Professor John McKnight:
Capacity Building Beyond Community Services
Defining "community" and "neighborhood"
"Community" is one of those words which is... has a different meaning for almost every person. If I say community and you think of yours, it's not mine. In fact, if...if you think of community, whatever yours is, it probably isn't the same as the person that lives next door to you, even somebody in your household. So it isn't very helpful to say I'm interested in the community, because you could say I'm a member of a community of scholars, and that is historians across the United States.
Geographically it's unlimited. But the thing we became clear on, I started at the university a program in community studies, so I had to decide pretty specifically what I meant if I was going to study it, and I learned that it's pretty arbitrary. Therefore, you make up your own definition as to what you mean by community.
And so what we meant. I'm with a group there at the Asset-Based Community Development Institute, and what we meant was a neighborhood, a physical place, not a community of scholars, right? And a small, physical place, a small town or a neighborhood, and that's what we were focused on when we said community studies, that's what we meant.
And then, you might say even then how would you define a neighborhood, right? What...what...what is it? And I think the most useful thing that we could do was to listen to people who live there and say, "What neighborhood is this?" That is, a neighborhood is really about a related group of people. And somebody in city hall can draw a line [Laughs] around a part...within the city, but that doesn't mean the people there would agree that's their neighborhood.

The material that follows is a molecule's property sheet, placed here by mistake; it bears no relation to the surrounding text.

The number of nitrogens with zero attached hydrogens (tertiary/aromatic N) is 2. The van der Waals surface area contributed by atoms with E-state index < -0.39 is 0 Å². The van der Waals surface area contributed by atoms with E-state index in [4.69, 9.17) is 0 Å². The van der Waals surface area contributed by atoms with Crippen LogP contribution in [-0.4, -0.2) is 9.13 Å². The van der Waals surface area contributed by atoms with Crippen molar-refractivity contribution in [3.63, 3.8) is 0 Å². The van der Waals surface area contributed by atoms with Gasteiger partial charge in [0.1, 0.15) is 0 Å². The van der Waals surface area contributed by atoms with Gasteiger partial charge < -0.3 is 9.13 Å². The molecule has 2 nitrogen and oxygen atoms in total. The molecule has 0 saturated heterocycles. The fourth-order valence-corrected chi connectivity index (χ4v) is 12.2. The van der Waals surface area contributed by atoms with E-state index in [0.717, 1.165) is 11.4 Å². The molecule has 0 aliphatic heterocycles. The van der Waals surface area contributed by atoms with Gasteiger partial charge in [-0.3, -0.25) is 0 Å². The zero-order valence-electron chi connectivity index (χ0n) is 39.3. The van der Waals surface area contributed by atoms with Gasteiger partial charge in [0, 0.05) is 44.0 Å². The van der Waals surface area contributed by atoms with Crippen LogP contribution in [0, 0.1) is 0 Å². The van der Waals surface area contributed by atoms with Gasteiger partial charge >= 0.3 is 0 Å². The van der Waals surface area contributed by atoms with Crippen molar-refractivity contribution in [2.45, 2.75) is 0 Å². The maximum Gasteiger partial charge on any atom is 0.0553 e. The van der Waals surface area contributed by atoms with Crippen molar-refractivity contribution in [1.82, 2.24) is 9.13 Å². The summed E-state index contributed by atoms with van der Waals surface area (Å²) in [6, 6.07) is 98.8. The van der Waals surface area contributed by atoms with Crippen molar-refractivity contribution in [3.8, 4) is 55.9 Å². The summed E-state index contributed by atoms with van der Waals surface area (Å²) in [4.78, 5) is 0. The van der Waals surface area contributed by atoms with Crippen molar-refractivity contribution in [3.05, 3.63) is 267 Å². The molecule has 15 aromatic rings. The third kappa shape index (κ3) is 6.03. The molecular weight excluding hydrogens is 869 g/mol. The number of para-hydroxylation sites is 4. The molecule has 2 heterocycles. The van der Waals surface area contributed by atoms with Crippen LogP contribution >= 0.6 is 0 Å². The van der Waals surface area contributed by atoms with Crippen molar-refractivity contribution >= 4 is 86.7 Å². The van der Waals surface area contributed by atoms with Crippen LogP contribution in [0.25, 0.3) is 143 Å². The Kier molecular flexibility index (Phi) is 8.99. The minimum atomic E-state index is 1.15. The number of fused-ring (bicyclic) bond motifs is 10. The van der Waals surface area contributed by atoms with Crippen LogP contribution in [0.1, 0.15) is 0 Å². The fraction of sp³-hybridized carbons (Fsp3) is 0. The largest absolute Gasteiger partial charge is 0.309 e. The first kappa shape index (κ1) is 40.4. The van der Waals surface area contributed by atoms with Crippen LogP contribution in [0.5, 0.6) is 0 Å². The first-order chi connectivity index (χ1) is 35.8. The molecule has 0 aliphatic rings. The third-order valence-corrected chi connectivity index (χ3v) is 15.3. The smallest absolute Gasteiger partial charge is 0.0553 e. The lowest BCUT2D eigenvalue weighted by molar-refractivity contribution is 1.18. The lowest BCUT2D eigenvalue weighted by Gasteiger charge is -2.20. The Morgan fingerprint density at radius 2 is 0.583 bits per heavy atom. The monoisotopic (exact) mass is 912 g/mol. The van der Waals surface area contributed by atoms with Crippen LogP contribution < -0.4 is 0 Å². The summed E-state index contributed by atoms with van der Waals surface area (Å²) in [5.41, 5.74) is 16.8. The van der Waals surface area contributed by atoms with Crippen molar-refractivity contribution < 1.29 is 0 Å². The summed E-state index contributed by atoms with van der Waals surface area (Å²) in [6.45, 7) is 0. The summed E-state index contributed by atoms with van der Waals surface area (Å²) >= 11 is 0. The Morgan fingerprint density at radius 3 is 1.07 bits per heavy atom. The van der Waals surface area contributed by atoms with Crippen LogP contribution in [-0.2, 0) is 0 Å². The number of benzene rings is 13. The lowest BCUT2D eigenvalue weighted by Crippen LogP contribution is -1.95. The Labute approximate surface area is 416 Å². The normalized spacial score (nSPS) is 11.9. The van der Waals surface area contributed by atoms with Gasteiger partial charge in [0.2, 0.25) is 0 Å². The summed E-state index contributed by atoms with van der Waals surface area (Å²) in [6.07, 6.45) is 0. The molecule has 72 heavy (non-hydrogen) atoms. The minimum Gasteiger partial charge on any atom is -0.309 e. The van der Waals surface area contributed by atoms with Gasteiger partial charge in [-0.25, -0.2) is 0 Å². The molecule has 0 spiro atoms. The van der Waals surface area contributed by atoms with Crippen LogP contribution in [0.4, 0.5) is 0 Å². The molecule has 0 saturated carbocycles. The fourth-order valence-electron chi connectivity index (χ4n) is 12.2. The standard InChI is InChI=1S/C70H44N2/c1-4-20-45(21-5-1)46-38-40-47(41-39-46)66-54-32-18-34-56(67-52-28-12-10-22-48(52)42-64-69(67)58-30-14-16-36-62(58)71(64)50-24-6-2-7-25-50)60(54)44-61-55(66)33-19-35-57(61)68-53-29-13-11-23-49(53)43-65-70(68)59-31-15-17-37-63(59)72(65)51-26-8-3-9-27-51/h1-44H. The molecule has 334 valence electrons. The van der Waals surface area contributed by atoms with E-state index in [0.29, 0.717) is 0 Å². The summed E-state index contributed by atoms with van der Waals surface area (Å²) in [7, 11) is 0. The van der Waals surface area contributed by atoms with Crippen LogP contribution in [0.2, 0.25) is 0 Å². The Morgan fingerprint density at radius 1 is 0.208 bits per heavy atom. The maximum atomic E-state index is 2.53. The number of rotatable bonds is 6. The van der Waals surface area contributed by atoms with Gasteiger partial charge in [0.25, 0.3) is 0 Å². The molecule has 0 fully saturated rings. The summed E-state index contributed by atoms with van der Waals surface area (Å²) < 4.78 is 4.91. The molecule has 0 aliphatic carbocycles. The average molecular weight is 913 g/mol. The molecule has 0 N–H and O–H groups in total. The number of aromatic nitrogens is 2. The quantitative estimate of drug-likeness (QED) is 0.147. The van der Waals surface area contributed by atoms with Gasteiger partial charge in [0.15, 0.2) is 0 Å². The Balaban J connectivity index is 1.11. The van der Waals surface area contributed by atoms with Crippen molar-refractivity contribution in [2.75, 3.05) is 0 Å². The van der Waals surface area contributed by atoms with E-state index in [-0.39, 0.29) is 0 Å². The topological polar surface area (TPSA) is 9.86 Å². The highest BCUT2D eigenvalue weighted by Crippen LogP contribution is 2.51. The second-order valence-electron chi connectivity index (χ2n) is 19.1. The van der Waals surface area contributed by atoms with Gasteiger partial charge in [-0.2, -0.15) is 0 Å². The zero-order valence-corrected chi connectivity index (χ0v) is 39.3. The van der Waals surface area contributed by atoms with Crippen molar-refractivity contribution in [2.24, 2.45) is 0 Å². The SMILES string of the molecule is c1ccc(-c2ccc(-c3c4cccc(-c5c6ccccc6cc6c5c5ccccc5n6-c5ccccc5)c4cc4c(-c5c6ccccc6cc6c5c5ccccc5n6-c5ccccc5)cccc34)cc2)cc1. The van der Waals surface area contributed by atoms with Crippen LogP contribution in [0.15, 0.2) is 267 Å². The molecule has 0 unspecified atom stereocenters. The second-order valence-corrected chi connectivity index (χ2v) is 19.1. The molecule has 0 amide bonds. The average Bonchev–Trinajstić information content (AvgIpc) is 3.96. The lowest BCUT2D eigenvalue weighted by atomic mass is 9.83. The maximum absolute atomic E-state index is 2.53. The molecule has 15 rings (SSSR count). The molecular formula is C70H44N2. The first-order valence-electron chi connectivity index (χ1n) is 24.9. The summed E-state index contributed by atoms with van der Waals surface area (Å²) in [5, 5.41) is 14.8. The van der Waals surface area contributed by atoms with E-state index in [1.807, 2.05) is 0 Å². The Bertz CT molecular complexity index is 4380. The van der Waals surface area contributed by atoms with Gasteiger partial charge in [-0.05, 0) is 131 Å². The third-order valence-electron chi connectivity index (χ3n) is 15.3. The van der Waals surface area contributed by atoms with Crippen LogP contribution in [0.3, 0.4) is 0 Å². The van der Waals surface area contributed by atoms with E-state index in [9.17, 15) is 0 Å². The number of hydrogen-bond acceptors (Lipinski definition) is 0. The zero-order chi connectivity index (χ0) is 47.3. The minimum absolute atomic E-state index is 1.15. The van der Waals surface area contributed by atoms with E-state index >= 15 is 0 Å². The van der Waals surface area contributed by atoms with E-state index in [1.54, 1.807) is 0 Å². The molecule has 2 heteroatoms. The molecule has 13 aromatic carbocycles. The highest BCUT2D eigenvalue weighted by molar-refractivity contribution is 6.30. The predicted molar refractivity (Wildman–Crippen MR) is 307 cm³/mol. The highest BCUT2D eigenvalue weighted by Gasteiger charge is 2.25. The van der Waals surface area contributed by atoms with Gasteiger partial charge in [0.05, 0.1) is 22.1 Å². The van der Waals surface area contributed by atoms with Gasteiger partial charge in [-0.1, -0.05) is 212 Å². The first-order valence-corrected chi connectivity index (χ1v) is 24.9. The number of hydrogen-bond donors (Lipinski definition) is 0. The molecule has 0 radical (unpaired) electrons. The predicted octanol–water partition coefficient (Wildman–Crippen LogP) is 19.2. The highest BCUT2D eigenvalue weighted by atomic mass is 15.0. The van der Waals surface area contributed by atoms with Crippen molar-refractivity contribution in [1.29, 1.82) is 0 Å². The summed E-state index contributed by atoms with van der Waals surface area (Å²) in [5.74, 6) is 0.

A neighborhood is defined by the people who live in a place, and so we always follow the local understanding of the residents as to what this neighborhood is or the boundaries, the Van Ryan Expressway over there and, ah, the creek that goes down Mill Street over here and they'd say, generally, "that's our neighborhood."
So when we're thinking about community, we're thinking about resident-defined place. And the reason for that is because what people feel is their neighborhood is telling you what they're motivated to do something about.
So it's the commitment and feeling of a local person's definition about a place that if you want to see things get organized and things begin to improve, you have to depend on the motives of people to feel an identity with a place. So we've always focused on what people think is their neighborhood and understood that the motives people have to act are closely tied to a place that they feel is theirs.
In other words, if you ask me, I live in Chicago, do I want to improve Chicago, which some people would say, "My community is Chicago." It would be pretty hard for me to say... I might say yes, but I don't know where's the handle, what...how am I going to do that, right? But if you said do I want to improve my neighborhood, I'd say yes, and I'd say yes, because it seemed to me doable and I care more strongly about my neighborhood than I do about Chicago. So that's the way we have understood. It's a place people feel related to and where they have relationships with each other.